It was a fun night for me. The place was packed, the band sounded great and everyone loved the music.

As much as I liked the live set, I have to say that I LOVE the CD. I listened to it twice the next morning and I was singing along by the second time. It’s a solid record with some great songs that cross boundaries — country-style tunes with ringin’ guitar riffs and some sweet vocal harmonies. The title song has been in my head for 3 days.

John Kurtis is joined by Scott Malm, Steve Clay, David Hepenstal and on this night, Grant Dawson on piano.

Cosmoline at the Acadia Cafe in Minneapolis, June 5, 2010 (photo by Steve Date)

Here’s a YouTube clip of two songs, “Jean” and “Lay Me Down Gently”, recorded at Stasiu’s in Northeast Minneapolis about a year ago.

John joined the group about 3 years ago, but tells me the nucleus of the band has been around since 2001. Scott and John do most of the songwriting, but everyone has input. They’ve amassed enough new material for another CD and they hope to get started on that soon. In the meantime, John says, “We’re always looking for the new gig experiences and other bands to share the stage with. Otherwise, just the usual requests: Fan us. Friend us. Take us home and feed us. If you like the tunes, harass The Current to play us.”

You can catch them next on June 26th at The New Palace Stage at The Wild Tymes Bar in St. Paul.

L-R John Kurtis Dehn, Steve Clay, David Hepenstal, Scott Malm (photo by Steve Date)

You don’t find many bands who give out free lip balm.

Dragon City – The Fong’s American dream lives on Lake Street

Every few months my co-worker Catherine Lee invites a group of us to gather at Dragon City, her family’s restaurant at 4301 East Lake Street in Minneapolis. We went last Wednesday and had a great time, as usual.

Dragon City, USA

Dragon City is a classic old-school Chinese-American restaurant — the kind my parents took me to in the ’50s and ’60s. The setting is unpretentious, the food is good, the portions are big, and “Chow Mein” dominates the sign out front. My Mom and Dad never ventured outside of the chow mein and egg foo young page of a menu, unfortunately, so I didn’t learn about how vegetables can be deliciously crunchy or how sauces could be spicy until later in life. This place has both kinds of food, so my parents and I could have dined here together and all liked it.

Catherine with her Mom, Donna and sister, Emily

Catherine’s parents, Daniel and Donna Fong, opened the restaurant 33 years ago in what was the office of a lumber yard. They had immigrated, along with 7 of their 8 children (Catherine is the youngest and the only one born in the U.S.) from Hong Kong, where they had lived for several years after escaping from Communist China. Mom and Dad (and the older children) worked and the Nankin Restaurant in downtown Minneapolis, a famous and highly regarded Twin Cities landmark, before taking the risk of opening a place of their own.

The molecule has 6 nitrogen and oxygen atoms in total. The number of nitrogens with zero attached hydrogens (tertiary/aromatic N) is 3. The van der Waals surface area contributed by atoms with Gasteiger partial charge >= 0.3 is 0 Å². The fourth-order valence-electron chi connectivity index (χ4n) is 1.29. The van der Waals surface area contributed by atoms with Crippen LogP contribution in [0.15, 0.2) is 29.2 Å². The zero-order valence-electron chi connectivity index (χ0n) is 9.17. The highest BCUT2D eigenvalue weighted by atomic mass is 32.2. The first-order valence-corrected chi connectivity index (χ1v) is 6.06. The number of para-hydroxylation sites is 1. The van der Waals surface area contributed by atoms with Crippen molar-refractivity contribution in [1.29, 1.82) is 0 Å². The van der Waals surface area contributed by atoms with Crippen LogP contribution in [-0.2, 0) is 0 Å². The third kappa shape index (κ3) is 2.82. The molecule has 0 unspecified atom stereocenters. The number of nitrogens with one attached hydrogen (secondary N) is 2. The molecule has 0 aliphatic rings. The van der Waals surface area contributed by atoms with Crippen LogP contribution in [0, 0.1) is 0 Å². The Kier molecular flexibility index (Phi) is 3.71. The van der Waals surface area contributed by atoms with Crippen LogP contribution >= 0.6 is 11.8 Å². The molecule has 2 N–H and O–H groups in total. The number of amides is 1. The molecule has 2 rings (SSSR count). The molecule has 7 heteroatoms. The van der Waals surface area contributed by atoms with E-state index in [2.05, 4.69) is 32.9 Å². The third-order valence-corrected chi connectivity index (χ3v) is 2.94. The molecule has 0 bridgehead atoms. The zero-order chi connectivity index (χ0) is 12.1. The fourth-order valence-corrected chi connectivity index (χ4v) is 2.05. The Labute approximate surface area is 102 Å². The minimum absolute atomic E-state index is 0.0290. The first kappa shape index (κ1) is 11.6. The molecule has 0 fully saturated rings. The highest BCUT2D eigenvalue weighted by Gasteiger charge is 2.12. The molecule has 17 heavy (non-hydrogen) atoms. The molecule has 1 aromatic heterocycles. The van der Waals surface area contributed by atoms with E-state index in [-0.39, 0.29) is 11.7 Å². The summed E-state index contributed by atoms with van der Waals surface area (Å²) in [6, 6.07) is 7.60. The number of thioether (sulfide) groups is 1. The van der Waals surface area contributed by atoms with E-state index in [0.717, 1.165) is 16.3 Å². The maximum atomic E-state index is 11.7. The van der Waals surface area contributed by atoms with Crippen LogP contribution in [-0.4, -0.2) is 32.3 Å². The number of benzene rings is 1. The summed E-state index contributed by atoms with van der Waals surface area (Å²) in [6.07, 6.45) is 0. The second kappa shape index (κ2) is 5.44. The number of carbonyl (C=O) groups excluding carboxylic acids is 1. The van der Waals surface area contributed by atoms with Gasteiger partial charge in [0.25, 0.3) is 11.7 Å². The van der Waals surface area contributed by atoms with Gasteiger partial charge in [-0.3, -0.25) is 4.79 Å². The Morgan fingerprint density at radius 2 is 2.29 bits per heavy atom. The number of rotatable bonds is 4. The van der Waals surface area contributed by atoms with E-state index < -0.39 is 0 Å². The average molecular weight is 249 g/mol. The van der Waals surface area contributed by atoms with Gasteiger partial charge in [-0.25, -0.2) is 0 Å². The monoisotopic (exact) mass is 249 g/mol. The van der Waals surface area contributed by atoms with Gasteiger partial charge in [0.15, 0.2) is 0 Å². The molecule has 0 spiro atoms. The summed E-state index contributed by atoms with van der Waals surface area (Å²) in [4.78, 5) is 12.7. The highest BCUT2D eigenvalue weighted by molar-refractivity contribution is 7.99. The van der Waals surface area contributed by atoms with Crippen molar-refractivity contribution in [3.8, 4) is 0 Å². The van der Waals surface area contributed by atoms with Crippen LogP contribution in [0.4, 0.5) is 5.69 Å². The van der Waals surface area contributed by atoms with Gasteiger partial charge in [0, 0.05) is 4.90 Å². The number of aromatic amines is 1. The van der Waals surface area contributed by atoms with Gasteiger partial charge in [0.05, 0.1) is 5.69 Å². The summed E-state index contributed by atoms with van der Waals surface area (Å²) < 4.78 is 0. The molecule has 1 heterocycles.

Donna Fong with 7 of her children in the 1960s hangs with many other photos on a wall of the restaurant

Catherine's sister Bonnie tells me about photos on the wall. When their father was alive, he covered the entire wall with pictures of family, friends and customers. Since he died about 5 years ago, they've scaled it back. Other sisters are Emily (tie dyed shirt) and Bonnie (at the cash register)

It’s always been a purely family business. They’ve hired very few people over the years. Dad used to do most of the cooking, but now that he’s gone, they’ve hired someone to cook. Catherine says that it’s not always easy for her sisters and her to keep it going. They put in a lot of hours just to keep the restaurant afloat, but they couldn’t make it if they had to pay salaries for all the help.

My Andersen teacher friends enjoyed our recent visit.

Nobody really wants to let go of the place yet, though. Donna still lives upstairs, where she raised the family. The income from the restaurant provided a good life for her children. She and Daniel were able to support their family in a way that we all hope to. This place means everything to her. Catherine tells me the kids will keep it going as long as Mom wants. There are too many memories here for everyone, but especially for Donna Fong. This building is her version of the American dream and represents everything she’s done as a parent. We all should have such a place to call home.